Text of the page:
Himmelman photo

Alumni Profile

Sports Historian Relishes Distant Replays

You might be a sports journalist researching the batting average of Shoeless Joe Jackson during the 1919 World Series; or perhaps you’re an author compiling stories about outstanding dual professional athletes in the 1920s; or maybe you’re just a fan wondering what happened to classic basketball teams like the Brooklyn Visitations or Buffalo Germans. Whatever the sports history question, the man to call is Bill Himmelman, BS’60 (T-H).

Himmelman has combined a lifelong passion for sports nostalgia with an uncanny knack for researching and digging out long-buried morsels of information. This combination has enabled him to build his own research firm, Sports Nostalgia Research; to open Baseball Nostalgia, a retail store just up the street from the Baseball Hall of Fame in Cooperstown, N.Y.; and to become the official historian of the National Basketball Association (NBA).

“I started collecting and accumulating statistics as a hobby,” he says, “and people started to call me to check information for sports shows, books, encyclopedias and nearly everything imaginable.”

While Himmelman has done extensive research in several major sports, it is in basketball that he has truly earned a national reputation. Regarded as one of the country’s premier hoops historians, he has done research for the NBA for 15 years, tracking down more than 3,500 of the sport’s pioneer players, coaches and referees. Hired initially as a consultant by NBA commissioner and fellow Teaneck High School graduate David Stern after a chance meeting at a reunion, Himmelman played a major role in the production of the league’s encyclopedia. “One of my big tasks,” says Himmelman, “was to research the players section, making sure all players were listed with their first and last names, their teams, birth and death dates and game statistics.”

Regarded as one of the country’s premier hoops historians, Himmelman has done research for the NBA for 15 years, tracking down more than 3,500 of the sport’s pioneer players, coaches and referees.

Himmelman’s work for the NBA has taken him through many library archives, searching through newspapers from the 1940s and 1950s. “I actually had to — and still do — visit key libraries in New Jersey, New York and New England, which have copies or microfilm of local and regional newspapers.

“The research means finding box scores of games — when box scores were printed — or trying to recreate them from the game stories,” he says. “Remember, early in the 20th century, professional sports didn’t get the in-depth coverage it does now.”

“He’s here every couple of months sticking his head for days in old books and media guides,” said Douglas Stark, librarian and archivist at the Naismith Memorial Basketball Hall of Fame in Springfield, Mass., who was quoted in a recent story about Himmelman in The Recordnewspaper. “He always finds something, some small fact he may not even have been looking for, and then he’s as happy as a little kid.”

Himmelman also was active in events surrounding the 100th anniversary of professional basketball, celebrated last season, and he is co-writing three books on professional basketball’s first 50 years. The initial book, due out later this year, will focus on stars of the early days of professional basketball.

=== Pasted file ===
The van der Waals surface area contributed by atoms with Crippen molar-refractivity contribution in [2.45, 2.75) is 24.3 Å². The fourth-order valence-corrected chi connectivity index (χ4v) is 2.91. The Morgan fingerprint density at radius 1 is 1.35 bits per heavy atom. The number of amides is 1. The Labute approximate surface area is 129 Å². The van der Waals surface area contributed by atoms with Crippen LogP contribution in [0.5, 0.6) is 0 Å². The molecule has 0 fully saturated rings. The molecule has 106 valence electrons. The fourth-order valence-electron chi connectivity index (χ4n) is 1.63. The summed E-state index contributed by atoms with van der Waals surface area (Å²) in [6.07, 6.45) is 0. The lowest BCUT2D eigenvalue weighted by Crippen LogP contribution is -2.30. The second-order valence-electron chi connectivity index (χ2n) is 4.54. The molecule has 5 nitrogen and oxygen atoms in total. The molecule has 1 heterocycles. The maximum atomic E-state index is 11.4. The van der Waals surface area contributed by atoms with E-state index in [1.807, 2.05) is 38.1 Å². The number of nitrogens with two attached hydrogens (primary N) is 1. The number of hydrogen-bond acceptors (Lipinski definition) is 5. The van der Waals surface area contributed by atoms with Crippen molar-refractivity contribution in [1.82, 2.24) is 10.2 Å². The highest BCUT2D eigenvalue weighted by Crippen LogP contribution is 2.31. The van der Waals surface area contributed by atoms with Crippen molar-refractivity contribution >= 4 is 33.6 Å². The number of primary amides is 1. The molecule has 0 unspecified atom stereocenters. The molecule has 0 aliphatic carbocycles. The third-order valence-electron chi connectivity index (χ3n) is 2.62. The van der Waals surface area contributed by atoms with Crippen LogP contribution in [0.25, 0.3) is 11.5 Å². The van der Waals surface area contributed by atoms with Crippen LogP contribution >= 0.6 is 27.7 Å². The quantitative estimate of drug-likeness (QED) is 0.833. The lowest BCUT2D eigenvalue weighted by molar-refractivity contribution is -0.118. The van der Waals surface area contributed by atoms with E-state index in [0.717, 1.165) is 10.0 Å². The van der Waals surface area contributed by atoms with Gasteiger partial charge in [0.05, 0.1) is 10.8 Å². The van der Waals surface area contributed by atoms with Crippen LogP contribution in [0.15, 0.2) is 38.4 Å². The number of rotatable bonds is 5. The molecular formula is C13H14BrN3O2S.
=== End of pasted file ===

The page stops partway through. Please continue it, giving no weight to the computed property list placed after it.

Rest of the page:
Himmelman’s research skills have caught the eye of other leagues, and he has been involved in the Total Baseballand Total Footballencyclopedias sponsored by Major League Baseball and the National Football League.

His other research projects include player statistics for publishers of sports cards as well as individual sport, team and player research for authors.

Himmelman’s research is a perfect complement to his retail baseball card and memorabilia business, Baseball Nostalgia. “We were the first full-time baseball card shop in the country when we opened up in Upper Saddle River (N.J.) in 1972,” he recalls. The shop moved to Cooperstown, N.Y., in 1974, where he reports it is enjoying great success.

Himmelman’s love of sports was nurtured while growing up in Teaneck, N.J., where he played baseball and basketball. At FDU, Himmelman played basketball (he describes himself as a skinny forward) and baseball (a first baseman), and fondly remembers coaches Dick Holub (head basketball coach 1949–1966), George Glasgow (basketball and men’s soccer coach 1956–1969, 1974–1976) and the late Harvey Woods (athletics director 1950–1977 and head baseball coach 1951–1966, 1978–1979).

After graduation, Himmelman remained active in athletics. He helped organize basketball and baseball leagues, finding time to play and coach right up to the early 1990s, when he ended his career as a player and manager in the semipro Stan Musial Baseball League in Bergen County. In 1993, he was inducted into the Bergen County Semi-Pro Hall of Fame.

Himmelman today works out of his Norwood, N.J., home, and enjoys being able to take a break and shoot hoops in his backyard. But he also has found that in his business, he is on call 24 hours a day, seven days a week, fielding questions from authors, reporters, coaches, players and sports enthusiasts. “This isn’t a profession you train for,” he smiles. “It is a labor of love.”


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